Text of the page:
Maryland leaders are making a big commitment to offshore windmills in an effort to reach state goals increasing the use of renewable energy sources and making the state a leader in the wind energy industry.
Both Gov. Wes Moore and the General Assembly are pushing those efforts, with Moore reaffirming the state’s effort to reach 100% of energy supplied by renewable sources by 2035 last month at the International Offshore Wind Partnering Forum.
A key part of this development involves increasing the amount of energy produced by offshore wind in the state to 8.5 gigawatts from the roughly two gigawatts under construction. A single gigawatt can power 750,000 homes, according to the U.S. Department of Energy.
The comprehensive four-part bill, one of the last agreements lawmakers struck on Monday, would establish a non-binding state goal of 8.5 gigawatts of offshore wind by 2031. The bill has cleared both chambers and is on its way to Moore’s desk despite opposition from Eastern Shore communities, who are worried about the impact on Ocean City tourism and marine wildlife.
That number, the goal of 8.5 gigawatts of offshore wind by 2031, is extremely vital, according to Jamie DeMarco of the Chesapeake Climate Network.
The Federal Bureau of Ocean Energy Management uses these goals to determine how many lease areas will be granted to the state. Leases are granted for 30 years; those within the industry expect Central Atlantic region decisions sometime in late 2023 or early in 2024.
Communicating how much offshore wind power Maryland intends to build could set the tone for the future of the industry.
A second facet of the bill involves transmission, or the process of transporting the power produced by wind turbines to the land.
Currently, two different companies — Baltimore-based U.S. Wind and the Danish company Ørsted — are working in Maryland. Each company is developing its own project and an accompanying transmission line. When future projects are built, each will also require a transmission line.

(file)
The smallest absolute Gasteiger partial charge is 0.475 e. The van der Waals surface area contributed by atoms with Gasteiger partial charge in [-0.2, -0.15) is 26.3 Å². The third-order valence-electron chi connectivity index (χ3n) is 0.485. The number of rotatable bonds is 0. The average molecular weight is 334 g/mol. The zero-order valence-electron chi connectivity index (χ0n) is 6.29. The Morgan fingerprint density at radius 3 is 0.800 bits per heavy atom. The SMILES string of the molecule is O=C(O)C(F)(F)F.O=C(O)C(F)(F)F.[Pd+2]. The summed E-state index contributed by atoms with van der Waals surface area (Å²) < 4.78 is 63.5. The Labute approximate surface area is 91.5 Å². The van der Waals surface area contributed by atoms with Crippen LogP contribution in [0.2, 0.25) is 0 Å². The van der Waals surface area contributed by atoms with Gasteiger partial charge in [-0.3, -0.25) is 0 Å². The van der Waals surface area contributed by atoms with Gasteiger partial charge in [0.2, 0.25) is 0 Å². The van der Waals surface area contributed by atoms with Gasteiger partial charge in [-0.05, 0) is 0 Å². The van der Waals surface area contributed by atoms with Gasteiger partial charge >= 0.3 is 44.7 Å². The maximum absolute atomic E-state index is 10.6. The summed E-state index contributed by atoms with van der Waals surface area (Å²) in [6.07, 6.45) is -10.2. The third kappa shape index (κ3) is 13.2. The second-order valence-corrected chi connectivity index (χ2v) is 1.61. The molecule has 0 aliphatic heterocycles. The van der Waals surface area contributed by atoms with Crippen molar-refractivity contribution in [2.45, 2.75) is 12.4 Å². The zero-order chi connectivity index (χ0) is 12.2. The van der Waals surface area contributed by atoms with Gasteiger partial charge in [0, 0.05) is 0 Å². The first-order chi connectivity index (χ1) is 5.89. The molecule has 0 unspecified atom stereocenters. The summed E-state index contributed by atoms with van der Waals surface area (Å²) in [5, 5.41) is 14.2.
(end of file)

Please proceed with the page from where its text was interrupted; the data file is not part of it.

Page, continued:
But, DeMarco says, having each turbine run its own line back to the shore is an expensive and inefficient way to operate. The goal here is to create the equivalent of a giant power strip to which all future transmission lines can connect.
To achieve this, the Public Service Commission would coordinate with the state’s regional transmission grid to solicit proposals for building the transmission line. Developers could then bid to build the line, the state would pick a winner that fit its list of criteria, and they would collaborate to actually build it. The result would be a shared transmission line, owned and operated by a private entity, that could support future offshore wind infrastructure.
Montgomery County Democrat Del. Lorig Charkoudian is the sponsor of the House version of the bill. The POWER act has local, national, and even global implications, she says.
From a business perspective, it could position Maryland as a leader of the industry.
“We’re trying to build, we broadly — the United States, the president of the United States, Congress — are trying to build an offshore wind supply chain in the U.S.,” Charkoudian explained.
“In Maryland, we have this opportunity to have a lot of that supply chain right here in this state,” she added.